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Wonderfully warm Christmas score, straight from the heart
A review by JAMES SOUTHALL
Music composed by
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Album running time
Album cover copyright (c) 2004 Knightscove Entertainment; review copyright (c) 2006 James Southall
Despite featuring a wonderful cast (Brenda Blethyn, Christopher Plummer, Kevin Pollak, Whoopi Goldberg), Blizzard seems to have disappeared completely without trace since its untrumpeted release in 2003. Directed by Star Trek's LeVar Burton, it's a Christmas fairytale about a young girl who just wants to ice skate, and Santa's newest reindeer (the titular Blizzard). It all sounds charming and perhaps it will find its audience in the inevitable yearly television showings around the festive period.
The film's magical score was composed by Mark McKenzie, one of the few film composers around who still writes music constructed around solid themes, and orchestrated properly to allow whatever ensemble is assembled to bring out the music's spirit. In this case, it's a large ensemble indeed, with the 100-piece Slovak Philharmonia being joined by the Lucinca Chorus, all under McKenzie's baton. Working with such a large group allowed the composer to exploit the resources at his disposal to bring out all the magic of Christmas.
This new album, from Intrada's Signature Edition series, opens with the lengthy "Blizzard Suite" which offers an outstanding summary of the score's key themes. It's so soaring, so uplifting, so warm and charming it was used to underscore one of those melancholic montages at the Oscars one year, and it is quite easy to see why. McKenzie writes with so much heart, and when he allows his music to scale these heights it is never less than a joy to behold.
But there's so much more to writing a successful family score than that, and McKenzie delivers the more subtle moments with great charm as well - there are three cues early in the album which display this admirably. Perhaps most impressive is "Flying", a dazzlingly good piece which combines a scaled-down orchestra with a heavenly choir - the effect is, I guess, similar to Danny Elfman's more magical compositions such as Edward Scissorhands, though the music here is distinctly a product of McKenzie's own voice. The following cue, "Don't Be Afraid", again showcases the score's most tender side, highlighting a simply heartmelting theme highlighted by fluttery wind solos; and then, just as "Archimedes" opens as if it will become the first real action track, it segues into gentle comedy, which is enough to guarantee a smile on the listener's face.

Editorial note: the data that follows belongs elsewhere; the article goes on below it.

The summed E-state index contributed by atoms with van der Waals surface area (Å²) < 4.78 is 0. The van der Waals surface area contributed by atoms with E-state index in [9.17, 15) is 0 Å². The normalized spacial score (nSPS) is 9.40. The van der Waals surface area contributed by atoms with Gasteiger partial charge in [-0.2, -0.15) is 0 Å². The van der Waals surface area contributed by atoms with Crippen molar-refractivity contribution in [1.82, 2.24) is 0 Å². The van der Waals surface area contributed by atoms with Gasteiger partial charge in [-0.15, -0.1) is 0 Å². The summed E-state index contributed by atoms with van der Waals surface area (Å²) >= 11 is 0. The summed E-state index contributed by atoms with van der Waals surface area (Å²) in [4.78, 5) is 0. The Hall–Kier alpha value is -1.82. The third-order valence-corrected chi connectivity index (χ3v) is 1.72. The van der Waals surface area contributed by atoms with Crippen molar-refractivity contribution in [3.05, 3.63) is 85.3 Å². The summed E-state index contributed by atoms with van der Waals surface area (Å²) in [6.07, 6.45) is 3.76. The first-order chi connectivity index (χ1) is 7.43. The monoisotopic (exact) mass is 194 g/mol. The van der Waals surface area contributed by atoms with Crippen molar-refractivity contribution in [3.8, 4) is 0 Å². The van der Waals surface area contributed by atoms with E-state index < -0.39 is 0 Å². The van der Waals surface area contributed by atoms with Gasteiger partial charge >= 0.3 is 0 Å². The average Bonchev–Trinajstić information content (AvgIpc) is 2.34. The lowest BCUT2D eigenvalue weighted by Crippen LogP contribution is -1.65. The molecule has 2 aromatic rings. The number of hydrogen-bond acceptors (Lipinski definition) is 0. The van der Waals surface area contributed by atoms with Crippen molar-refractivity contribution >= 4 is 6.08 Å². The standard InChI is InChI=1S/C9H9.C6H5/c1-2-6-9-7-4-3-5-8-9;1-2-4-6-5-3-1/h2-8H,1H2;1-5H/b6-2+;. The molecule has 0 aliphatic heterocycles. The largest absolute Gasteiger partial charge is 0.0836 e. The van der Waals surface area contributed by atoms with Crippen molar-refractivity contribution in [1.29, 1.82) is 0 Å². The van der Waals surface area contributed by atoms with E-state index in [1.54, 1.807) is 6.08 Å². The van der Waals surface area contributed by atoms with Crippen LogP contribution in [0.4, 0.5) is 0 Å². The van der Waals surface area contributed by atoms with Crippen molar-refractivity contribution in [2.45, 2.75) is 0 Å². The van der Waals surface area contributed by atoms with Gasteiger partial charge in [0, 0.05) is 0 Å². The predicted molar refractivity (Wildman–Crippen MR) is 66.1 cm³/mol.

Of course, for all this wonderful music, the score's most memorable product is the delightfully playful theme which opens the Suite at the album's start, and is highlighted again in "Air Tag" - with rousing music from the whole orchestra and choir, it's classic Christmas film music enough to brighten any dark winter day. There's time for some classical ballet pastiche in the splendid "Erin's Program" and "Katie's Program". There's a wonderful action cue, "Rescue", which shows that McKenzie has plenty of feathers to his bow, showcasing some thunderous brass-and-percussion effects which make for a thrilling ride. There's more fine action/adventure music in "Donner Jr. and Jeremy" (presumably Donner Jr. is the son of Santa's married reindeer, Donner and Schuler-Donner) - this time McKenzie offers a fine solo trumpet line over the terrific action backing, before allowing the music to soar once more as the track progresses.
The score reaches a rousing close in the wonderful "Finale", which ends one of the most magical, warmhearted film scores in years. It is rare indeed to hear music with such a large heart these days, but the composer has filled the score with it. McKenzie plays tribute to his mentor Jerry Goldsmith in his liner notes, and it is no exaggeration to say that the great man himself would have been proud to have written a score like Blizzard. Highly recommended.